Bereavement center hopes to ease grief by sharing it Woman receives $450 to buy son's tombstone

May 19, 1992|By Angela Gambill | Angela Gambill,Staff Writer

Pat Favoy doesn't have to worry now that somebody else will be buried on top of her dead son in an Annapolis cemetery.

When 7-year-old Olonzo died of liver cancer in February, Favoy, a single mother, had no money to bury him. Friends raised the money. But another $500 was needed for a gravestone.

Favoy shopped around for the least expensive stone, but even those were beyond her means. She wept that she would be unable to put flowers on her child's grave; when the grass grew back in Pine Lawn Memorial Park, she wouldn't even know where it was.

Then the county's hospice -- and a church youth group -- stepped in to help.

Alerted by a bereavement worker from the Hospice of the Chesapeake, about 20 teen-agers from the Severna Park United Methodist church held a car wash earlier this month to buy Favoy's son a gravestone.

In four hours of splashing soapsuds, the youth group raised $450.

"We all felt so good," said church member Lee Ferrell. "Everyone seemed to work a little harder than normal, and people in the community were so generous."

Favoy, 29, received the news Friday.

"They called me and told me they had enough money for the marker," she said. "I got to choose whether I wanted a prayer hand [on the gravestone] or a heart or a stone with children. I wanted the heart that says 'Love.' Now I can visit his grave and know where it is."

Hospice social workers had followed the family through Olonzo's terminal illness with liver cancer. Normally, the hospice, a non-profit organization, follows a family through such an illness and for up to 15 months after the family member dies.

Much has been written about hospices around the country, but Anne Arundel's has garnered special honors for its bereavement program. Last week, the hospice was honored at the National Hospice Conference in Virginia.

Most hospices in the country offer bereavement as a part of their services to families of dying patients, but the county's hospice group expanded its bereavement program into a full-service center.

The group offers help for families dealing with a suicide, murder and other kinds of bereavement, as well as terminal illness. The Millersville-based center has a library and videotapes and takes educational programs to local colleges. In one year, the counseling staff has grown from two interns to seven.

The center, at 403 Headquarters Drive, achieved the growth last year -- while saving money -- by a simple switch.

A certified, but non-degreed, worker became the center's director. The more expensive professional psychologist the center was employing full time became a consultant.

Then the center added interns from a pastoral counseling education program at Loyola College. The interns all have undergraduate degrees in their field and are working toward master's degrees and doctorates. They work under psychologist Constance Read's part-time supervision.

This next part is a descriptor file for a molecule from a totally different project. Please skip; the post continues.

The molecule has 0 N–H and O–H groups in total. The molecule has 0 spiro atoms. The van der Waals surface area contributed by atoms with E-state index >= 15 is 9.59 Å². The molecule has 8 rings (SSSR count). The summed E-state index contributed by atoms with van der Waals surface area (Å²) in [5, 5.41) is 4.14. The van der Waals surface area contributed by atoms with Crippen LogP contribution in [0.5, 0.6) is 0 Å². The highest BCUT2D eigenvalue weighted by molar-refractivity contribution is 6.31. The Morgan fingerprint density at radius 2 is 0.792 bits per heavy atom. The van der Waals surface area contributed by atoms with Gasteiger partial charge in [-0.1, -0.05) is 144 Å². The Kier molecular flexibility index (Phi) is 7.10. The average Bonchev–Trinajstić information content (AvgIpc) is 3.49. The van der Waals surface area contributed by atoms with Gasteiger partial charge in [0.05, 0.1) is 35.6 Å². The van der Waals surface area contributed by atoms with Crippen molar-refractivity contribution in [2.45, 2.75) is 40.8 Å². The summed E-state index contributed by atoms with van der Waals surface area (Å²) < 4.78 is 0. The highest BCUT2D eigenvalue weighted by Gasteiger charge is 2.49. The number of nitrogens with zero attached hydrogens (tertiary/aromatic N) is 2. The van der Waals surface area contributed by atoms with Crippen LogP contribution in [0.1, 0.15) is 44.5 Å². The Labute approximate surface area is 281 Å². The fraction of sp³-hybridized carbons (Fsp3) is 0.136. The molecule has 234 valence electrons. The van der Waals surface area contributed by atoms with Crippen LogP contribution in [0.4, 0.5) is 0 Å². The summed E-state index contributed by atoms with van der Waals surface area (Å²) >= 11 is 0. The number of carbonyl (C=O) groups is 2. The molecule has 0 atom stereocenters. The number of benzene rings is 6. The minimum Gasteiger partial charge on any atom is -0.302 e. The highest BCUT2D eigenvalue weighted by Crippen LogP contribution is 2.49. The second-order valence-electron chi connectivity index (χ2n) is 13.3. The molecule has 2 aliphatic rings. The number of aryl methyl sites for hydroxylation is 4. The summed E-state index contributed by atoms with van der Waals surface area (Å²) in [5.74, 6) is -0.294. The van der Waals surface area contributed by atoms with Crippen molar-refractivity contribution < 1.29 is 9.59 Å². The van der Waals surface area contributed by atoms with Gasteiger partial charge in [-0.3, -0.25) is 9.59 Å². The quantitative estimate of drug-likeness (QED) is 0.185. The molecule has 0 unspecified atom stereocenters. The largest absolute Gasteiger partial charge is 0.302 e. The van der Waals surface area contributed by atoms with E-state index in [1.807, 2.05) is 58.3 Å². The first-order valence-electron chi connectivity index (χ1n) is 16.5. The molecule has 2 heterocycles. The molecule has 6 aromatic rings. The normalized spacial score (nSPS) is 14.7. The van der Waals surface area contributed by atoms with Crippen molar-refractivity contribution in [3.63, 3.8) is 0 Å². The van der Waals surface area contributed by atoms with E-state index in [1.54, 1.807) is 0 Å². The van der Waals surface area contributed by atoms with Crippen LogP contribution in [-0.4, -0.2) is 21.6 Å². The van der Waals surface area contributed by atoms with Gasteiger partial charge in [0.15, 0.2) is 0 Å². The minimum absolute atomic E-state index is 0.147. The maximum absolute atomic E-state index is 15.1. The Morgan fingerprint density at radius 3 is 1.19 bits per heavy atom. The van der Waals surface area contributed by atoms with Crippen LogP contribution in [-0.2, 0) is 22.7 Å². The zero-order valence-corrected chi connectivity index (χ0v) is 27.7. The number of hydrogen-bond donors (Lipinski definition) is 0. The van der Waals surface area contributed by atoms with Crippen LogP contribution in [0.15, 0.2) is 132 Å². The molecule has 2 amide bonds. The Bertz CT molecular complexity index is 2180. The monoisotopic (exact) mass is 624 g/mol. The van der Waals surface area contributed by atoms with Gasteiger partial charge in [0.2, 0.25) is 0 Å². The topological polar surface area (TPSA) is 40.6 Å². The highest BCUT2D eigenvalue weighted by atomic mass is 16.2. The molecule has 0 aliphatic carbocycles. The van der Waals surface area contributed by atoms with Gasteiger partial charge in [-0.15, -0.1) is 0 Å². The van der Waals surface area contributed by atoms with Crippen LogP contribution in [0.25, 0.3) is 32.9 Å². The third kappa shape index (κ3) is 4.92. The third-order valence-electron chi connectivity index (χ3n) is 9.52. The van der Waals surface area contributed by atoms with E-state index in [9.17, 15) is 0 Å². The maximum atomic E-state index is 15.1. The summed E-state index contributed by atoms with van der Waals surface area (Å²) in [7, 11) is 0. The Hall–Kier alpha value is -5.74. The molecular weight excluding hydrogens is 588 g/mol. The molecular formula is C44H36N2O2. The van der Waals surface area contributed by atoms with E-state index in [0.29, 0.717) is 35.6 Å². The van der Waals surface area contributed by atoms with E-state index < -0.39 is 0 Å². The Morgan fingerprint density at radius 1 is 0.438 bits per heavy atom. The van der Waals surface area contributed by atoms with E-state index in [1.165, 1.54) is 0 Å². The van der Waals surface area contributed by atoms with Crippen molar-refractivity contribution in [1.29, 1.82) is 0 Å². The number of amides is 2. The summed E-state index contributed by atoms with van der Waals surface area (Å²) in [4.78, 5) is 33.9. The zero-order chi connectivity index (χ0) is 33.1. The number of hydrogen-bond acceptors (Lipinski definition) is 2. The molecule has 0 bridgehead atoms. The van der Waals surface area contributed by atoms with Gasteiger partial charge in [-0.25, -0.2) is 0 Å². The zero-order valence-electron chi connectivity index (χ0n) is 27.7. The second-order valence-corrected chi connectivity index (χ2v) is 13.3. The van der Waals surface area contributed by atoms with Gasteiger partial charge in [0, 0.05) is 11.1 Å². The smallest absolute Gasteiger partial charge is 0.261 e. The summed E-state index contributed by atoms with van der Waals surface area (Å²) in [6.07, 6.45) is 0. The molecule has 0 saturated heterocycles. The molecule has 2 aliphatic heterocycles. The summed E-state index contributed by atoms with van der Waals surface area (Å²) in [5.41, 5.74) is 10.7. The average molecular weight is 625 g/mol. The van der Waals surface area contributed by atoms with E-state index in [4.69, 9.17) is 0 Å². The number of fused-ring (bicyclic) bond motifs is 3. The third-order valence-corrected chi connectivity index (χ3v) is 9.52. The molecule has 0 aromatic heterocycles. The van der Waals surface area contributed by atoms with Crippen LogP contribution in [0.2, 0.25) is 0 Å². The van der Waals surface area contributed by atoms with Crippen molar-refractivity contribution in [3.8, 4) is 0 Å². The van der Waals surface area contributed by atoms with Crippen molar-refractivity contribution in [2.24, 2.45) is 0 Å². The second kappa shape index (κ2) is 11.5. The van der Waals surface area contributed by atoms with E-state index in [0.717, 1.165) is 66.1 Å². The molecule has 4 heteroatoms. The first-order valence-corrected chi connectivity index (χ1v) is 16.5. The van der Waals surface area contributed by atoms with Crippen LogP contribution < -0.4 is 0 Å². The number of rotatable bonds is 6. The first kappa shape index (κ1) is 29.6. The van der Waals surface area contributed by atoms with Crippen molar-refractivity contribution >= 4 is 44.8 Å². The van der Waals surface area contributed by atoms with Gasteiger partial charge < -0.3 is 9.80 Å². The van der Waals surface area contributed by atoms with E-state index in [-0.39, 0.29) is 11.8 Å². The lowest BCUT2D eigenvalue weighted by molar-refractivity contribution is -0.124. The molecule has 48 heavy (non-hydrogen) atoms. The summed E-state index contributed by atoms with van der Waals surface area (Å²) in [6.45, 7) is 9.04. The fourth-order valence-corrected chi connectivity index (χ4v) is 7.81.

"It was very cost-effective to switch roles," says Betty Asplund, director of the bereavement center, who switched positions with the psychologist. She is certified in bereavement support from ADEC, the Association for Death Education and Counseling.

She and Read received status last week as members of the Hospice National Faculty, a prestigious honor within the organization. As a result, they were able to sell manuscripts at the conference explaining "how we did our center," Asplund says.

"We got a nice income for the center just by selling manuals," she said. "Since we got home, we've had hospice directors calling us from all over the country."

Asplund notes that much credit goes to her assistant, Marilyn Coffey. "I couldn't run my program without her," said Asplund. Coffey refuses any salary even though she works three full-time days a week.

Asplund's current goal is to "teach people how we did what we did." Hospice workers also plan to expand their work involving children, the director said.

"It can mean so much to a parent just to have the support," she said.

Favoy testifies to the truth of the hospice's motto: "Grief shared is grief diminished."

She had watched Olonzo, a happy child who made straight A's in school, suffer for two years.

"He wouldn't really tell anybody when he hurt," Favoy recalls. "In the hospital he would just push the button for more morphine."

But the kindness of the hospice worker helped, Favoy recalls.

"Before [Olonzo] went in the hospital for the last time, she tried to get me a bed so I could stay downstairs with him. I was pregnant and sitting up on the couch with him."

After Olonzo died, Favoy tried to visit the grave and couldn't find it.

"I wasn't going to give up," she says, though she'd saved only $63 for the stone. But then the Hospice of the Chesapeake stepped in.

Favoy has named her new baby after her dead son. As soon as the marker is erected, she plans to take the infant to put flowers on Olonzo's grave.

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